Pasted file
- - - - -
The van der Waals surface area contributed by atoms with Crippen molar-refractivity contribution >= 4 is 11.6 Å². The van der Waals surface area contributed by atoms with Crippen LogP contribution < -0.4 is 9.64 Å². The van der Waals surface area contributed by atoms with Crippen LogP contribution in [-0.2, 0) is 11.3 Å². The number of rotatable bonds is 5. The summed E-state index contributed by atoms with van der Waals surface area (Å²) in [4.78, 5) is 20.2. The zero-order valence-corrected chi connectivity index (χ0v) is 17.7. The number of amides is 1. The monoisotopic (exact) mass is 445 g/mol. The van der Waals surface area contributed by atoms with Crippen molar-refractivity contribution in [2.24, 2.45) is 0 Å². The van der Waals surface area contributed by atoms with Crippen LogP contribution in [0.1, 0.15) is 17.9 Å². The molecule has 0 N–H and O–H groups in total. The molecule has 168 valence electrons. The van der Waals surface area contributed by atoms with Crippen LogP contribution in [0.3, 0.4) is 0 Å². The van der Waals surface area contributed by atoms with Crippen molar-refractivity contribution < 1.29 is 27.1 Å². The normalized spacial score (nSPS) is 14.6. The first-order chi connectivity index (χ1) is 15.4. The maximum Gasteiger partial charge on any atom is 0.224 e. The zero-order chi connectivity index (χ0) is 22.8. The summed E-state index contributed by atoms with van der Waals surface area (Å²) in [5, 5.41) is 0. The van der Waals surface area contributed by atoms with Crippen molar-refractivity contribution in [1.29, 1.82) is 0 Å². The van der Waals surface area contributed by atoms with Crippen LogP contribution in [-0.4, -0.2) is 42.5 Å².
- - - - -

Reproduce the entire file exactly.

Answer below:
The van der Waals surface area contributed by atoms with Crippen molar-refractivity contribution >= 4 is 11.6 Å². The van der Waals surface area contributed by atoms with Crippen LogP contribution < -0.4 is 9.64 Å². The van der Waals surface area contributed by atoms with Crippen LogP contribution in [-0.2, 0) is 11.3 Å². The number of rotatable bonds is 5. The summed E-state index contributed by atoms with van der Waals surface area (Å²) in [4.78, 5) is 20.2. The zero-order valence-corrected chi connectivity index (χ0v) is 17.7. The number of amides is 1. The monoisotopic (exact) mass is 445 g/mol. The van der Waals surface area contributed by atoms with Crippen molar-refractivity contribution in [2.24, 2.45) is 0 Å². The van der Waals surface area contributed by atoms with Crippen LogP contribution in [0.1, 0.15) is 17.9 Å². The molecule has 0 N–H and O–H groups in total. The molecule has 168 valence electrons. The van der Waals surface area contributed by atoms with Crippen LogP contribution in [0.3, 0.4) is 0 Å². The van der Waals surface area contributed by atoms with Crippen molar-refractivity contribution < 1.29 is 27.1 Å². The normalized spacial score (nSPS) is 14.6. The first-order chi connectivity index (χ1) is 15.4. The maximum Gasteiger partial charge on any atom is 0.224 e. The zero-order chi connectivity index (χ0) is 22.8. The summed E-state index contributed by atoms with van der Waals surface area (Å²) in [5, 5.41) is 0. The van der Waals surface area contributed by atoms with Crippen molar-refractivity contribution in [1.29, 1.82) is 0 Å². The van der Waals surface area contributed by atoms with Crippen LogP contribution in [-0.4, -0.2) is 42.5 Å².